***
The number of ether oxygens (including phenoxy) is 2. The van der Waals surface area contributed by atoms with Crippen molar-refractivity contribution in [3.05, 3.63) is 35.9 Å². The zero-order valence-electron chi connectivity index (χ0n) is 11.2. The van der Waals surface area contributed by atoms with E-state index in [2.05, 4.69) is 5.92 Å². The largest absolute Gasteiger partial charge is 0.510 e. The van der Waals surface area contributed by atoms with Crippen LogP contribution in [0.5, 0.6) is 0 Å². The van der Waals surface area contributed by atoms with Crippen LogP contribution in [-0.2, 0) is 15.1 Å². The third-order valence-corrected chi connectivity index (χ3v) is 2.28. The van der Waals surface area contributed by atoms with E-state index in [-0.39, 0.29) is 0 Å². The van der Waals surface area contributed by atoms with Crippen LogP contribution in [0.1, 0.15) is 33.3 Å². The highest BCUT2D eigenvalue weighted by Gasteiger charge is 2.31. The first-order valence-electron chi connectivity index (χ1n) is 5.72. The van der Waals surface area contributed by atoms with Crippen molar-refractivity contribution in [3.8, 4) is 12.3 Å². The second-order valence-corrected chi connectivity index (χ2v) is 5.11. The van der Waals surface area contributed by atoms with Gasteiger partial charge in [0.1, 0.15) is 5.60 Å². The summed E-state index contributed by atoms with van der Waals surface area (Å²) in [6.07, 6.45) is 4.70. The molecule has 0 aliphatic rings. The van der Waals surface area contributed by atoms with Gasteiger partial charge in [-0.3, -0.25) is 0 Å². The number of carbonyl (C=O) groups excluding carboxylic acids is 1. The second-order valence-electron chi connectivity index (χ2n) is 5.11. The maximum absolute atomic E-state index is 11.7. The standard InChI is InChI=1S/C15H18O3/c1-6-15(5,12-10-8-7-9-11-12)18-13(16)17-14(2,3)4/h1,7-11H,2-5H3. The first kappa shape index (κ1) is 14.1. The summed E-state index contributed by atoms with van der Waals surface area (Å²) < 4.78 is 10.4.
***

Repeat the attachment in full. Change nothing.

The number of ether oxygens (including phenoxy) is 2. The van der Waals surface area contributed by atoms with Crippen molar-refractivity contribution in [3.05, 3.63) is 35.9 Å². The zero-order valence-electron chi connectivity index (χ0n) is 11.2. The van der Waals surface area contributed by atoms with E-state index in [2.05, 4.69) is 5.92 Å². The largest absolute Gasteiger partial charge is 0.510 e. The van der Waals surface area contributed by atoms with Crippen LogP contribution in [0.5, 0.6) is 0 Å². The van der Waals surface area contributed by atoms with Crippen LogP contribution in [-0.2, 0) is 15.1 Å². The third-order valence-corrected chi connectivity index (χ3v) is 2.28. The van der Waals surface area contributed by atoms with E-state index in [-0.39, 0.29) is 0 Å². The van der Waals surface area contributed by atoms with Crippen LogP contribution in [0.1, 0.15) is 33.3 Å². The highest BCUT2D eigenvalue weighted by Gasteiger charge is 2.31. The first-order valence-electron chi connectivity index (χ1n) is 5.72. The van der Waals surface area contributed by atoms with Crippen molar-refractivity contribution in [3.8, 4) is 12.3 Å². The second-order valence-corrected chi connectivity index (χ2v) is 5.11. The van der Waals surface area contributed by atoms with Gasteiger partial charge in [0.1, 0.15) is 5.60 Å². The summed E-state index contributed by atoms with van der Waals surface area (Å²) in [6.07, 6.45) is 4.70. The molecule has 0 aliphatic rings. The van der Waals surface area contributed by atoms with Gasteiger partial charge in [-0.3, -0.25) is 0 Å². The number of carbonyl (C=O) groups excluding carboxylic acids is 1. The second-order valence-electron chi connectivity index (χ2n) is 5.11. The maximum absolute atomic E-state index is 11.7. The standard InChI is InChI=1S/C15H18O3/c1-6-15(5,12-10-8-7-9-11-12)18-13(16)17-14(2,3)4/h1,7-11H,2-5H3. The first kappa shape index (κ1) is 14.1. The summed E-state index contributed by atoms with van der Waals surface area (Å²) < 4.78 is 10.4.